Saturday, December 19, 2009

Tri Making Friends

I think I have been very lucky when it comes to making good friends over the years. I still have a number of friends that I hung out and played sports with during high school that still come over to the house to kick back and talk about the glory days. I have a few friends from my college days but they have all moved out of state so we are friends by e-mail and phone at holidays. I have a number of friends from the work place but when you take the work place out of the equation most of those friends become previous co-workers.

I look at the people I am still friends with and realize we still get together because we share a common bond. In most cases the common bond is the experiences we have shared that have helped us become friends.

In the last year and a half I have made a new group of friends. Mark, Adam and Manuel are all my fellow triathletes and training partners. I first met Manuel during a masters swim just before his first triathlon and just before my second. I met Mark and Adam a few months later on a group ride and recognized both of them from the local YMCA. We were all new to the sport, only being part of one or two evens and our participation in triathlon brought us together and created that common bond.

The common bond of triathlon is the sharing of many different experiences. I could give you enough examples to keep you reading this all day long but I will stick to a few that stand out in my mind.

Last year we followed a training program to get us ready for a Half Iron Man and spent a lot of time training together. One particular day the four of us got together to compete in a homemade duathlon. We could have done an organized event that day but we didn't feel like forking out the dough because the cost of these events really adds up, so Mark put together a 2 mile run/ 10 mile bike/ 1 mile run/ 10 mile bike/ 2 mile run course around his house. I am hoping we make it a yearly event. We could give it a name like Duo De West Side. All of showed up at Mark's house around 7:00 and started our race by 8:00. We all finished at different time not to far apart and all agreed that we had a blast just doing our own thing that morning.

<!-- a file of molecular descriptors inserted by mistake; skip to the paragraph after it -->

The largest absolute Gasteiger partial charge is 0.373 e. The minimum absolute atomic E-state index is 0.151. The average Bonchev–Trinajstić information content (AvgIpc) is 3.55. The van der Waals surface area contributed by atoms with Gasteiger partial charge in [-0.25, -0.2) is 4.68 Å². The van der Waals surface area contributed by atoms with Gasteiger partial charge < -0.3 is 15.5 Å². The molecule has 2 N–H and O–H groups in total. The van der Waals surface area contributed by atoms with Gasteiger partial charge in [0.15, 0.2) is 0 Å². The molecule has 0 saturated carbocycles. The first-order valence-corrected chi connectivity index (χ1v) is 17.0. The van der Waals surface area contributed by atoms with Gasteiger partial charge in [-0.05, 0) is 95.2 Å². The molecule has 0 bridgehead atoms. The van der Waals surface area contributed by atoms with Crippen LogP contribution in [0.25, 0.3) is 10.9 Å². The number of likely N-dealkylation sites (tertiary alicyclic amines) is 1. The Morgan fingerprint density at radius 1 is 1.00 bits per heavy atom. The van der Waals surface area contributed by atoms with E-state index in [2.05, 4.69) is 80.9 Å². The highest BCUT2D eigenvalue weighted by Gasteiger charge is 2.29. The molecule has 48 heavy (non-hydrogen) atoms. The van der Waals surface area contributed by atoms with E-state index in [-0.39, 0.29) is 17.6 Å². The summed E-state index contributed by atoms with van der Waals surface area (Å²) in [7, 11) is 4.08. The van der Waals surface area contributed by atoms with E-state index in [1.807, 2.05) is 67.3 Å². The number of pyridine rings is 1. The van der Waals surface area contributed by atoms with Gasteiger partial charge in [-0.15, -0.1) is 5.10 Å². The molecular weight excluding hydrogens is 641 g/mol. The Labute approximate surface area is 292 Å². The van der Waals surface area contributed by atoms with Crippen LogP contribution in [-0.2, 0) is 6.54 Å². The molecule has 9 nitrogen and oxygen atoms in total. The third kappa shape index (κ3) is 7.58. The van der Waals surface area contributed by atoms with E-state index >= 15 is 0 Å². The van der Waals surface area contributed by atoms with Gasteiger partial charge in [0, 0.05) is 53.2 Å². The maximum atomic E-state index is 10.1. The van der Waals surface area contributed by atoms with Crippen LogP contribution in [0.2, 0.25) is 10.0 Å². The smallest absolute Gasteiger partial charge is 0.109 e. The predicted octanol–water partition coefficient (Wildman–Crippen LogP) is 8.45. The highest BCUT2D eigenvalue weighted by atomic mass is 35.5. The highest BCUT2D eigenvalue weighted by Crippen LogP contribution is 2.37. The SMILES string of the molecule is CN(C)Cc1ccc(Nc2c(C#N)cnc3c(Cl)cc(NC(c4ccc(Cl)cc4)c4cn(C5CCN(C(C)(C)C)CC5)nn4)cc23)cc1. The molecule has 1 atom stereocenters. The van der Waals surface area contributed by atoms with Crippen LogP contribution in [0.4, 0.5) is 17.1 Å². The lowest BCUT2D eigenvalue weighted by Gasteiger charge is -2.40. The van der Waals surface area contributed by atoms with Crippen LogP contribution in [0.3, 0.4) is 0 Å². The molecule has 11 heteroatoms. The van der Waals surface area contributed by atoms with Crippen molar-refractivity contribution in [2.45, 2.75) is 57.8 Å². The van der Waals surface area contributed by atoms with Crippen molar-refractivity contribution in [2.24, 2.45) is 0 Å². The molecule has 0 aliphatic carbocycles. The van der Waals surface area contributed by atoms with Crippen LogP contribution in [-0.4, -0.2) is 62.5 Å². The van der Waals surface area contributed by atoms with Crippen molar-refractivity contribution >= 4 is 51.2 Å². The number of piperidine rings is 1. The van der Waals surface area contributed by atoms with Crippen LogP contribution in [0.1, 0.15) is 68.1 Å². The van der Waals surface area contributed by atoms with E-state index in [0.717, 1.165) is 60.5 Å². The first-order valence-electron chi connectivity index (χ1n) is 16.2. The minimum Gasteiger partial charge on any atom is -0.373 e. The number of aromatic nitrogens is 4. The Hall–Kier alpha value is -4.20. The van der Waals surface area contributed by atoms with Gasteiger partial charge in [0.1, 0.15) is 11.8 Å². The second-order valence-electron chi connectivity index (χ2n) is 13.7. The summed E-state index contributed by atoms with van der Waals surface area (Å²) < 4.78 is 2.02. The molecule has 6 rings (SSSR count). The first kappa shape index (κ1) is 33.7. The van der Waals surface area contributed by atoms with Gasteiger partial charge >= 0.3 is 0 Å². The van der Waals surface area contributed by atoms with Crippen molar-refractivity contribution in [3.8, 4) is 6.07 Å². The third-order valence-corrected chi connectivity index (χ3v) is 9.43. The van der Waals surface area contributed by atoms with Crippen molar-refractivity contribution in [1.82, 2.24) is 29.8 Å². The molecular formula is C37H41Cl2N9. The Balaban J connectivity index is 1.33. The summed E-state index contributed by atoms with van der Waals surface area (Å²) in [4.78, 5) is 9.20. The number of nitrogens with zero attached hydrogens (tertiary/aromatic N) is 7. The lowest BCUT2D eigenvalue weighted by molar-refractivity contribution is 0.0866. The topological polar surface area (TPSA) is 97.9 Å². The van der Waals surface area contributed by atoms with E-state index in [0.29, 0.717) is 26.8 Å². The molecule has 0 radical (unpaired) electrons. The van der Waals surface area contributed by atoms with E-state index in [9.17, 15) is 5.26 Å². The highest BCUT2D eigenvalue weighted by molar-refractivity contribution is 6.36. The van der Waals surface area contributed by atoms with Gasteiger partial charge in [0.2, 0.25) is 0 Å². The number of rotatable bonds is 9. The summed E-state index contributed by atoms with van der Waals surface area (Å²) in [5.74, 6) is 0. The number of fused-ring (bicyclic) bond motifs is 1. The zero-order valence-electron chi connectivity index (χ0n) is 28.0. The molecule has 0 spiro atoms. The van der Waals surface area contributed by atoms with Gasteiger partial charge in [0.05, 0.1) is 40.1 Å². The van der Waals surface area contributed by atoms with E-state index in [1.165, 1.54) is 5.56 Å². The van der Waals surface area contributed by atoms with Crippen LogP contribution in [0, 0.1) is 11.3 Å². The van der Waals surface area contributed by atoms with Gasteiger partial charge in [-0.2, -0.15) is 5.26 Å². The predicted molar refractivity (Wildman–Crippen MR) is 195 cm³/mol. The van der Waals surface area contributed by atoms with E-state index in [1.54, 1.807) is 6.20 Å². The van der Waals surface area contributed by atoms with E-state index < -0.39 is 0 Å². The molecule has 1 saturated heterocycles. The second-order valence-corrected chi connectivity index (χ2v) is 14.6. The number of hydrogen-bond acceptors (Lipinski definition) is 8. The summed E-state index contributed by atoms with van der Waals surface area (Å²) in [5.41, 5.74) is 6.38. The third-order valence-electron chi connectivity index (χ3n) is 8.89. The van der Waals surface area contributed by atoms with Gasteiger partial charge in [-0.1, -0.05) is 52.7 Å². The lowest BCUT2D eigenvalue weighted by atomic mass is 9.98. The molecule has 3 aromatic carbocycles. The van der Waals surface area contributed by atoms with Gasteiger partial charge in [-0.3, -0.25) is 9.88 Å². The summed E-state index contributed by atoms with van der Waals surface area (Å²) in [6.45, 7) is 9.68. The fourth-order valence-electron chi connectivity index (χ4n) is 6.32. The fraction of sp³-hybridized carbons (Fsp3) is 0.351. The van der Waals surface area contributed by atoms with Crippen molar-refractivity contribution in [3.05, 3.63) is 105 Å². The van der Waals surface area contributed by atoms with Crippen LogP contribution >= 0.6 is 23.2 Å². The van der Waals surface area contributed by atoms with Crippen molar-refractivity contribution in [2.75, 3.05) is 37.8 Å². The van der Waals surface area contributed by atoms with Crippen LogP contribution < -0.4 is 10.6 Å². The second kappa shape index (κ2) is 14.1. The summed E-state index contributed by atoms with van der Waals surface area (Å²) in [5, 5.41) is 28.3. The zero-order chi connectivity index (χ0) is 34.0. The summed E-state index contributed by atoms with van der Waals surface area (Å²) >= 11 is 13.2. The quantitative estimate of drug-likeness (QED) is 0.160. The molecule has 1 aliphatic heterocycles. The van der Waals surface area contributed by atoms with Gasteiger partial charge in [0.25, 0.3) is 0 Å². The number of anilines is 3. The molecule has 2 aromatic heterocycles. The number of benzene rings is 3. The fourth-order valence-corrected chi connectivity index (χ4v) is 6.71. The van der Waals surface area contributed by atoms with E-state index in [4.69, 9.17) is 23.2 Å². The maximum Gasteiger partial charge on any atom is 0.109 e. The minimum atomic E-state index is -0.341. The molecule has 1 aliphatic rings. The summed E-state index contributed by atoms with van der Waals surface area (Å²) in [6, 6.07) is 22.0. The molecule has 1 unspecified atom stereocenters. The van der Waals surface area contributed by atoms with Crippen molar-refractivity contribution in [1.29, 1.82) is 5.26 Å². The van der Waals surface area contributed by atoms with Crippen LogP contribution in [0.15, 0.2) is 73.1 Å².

A few months later I was in the middle of a slow day at work and I got a call from Mark asking me to go for a 1.2 mile swim in Canandaigua lake. I am sure this is something most people would not take time out of their day to but for us it was a real treat. Mark, Manuel and I met up around 12:00 to drive down to the lake together. I am pretty sure most people at 12:00 on a work day are thinking about what they are going to eat for lunch. I had a quick cliff bar and an apple and changed into my swim gear on the drive down to the lake. This was my first 1.2 mile open water swim. I didn't have any doubts about being able to do it but it was a great confidence booster for the three of us because now we knew we could cruise through the swim during the Mussle Man with out being to tired to do the rest of the race. We felt so good we did an extra half mile before we left.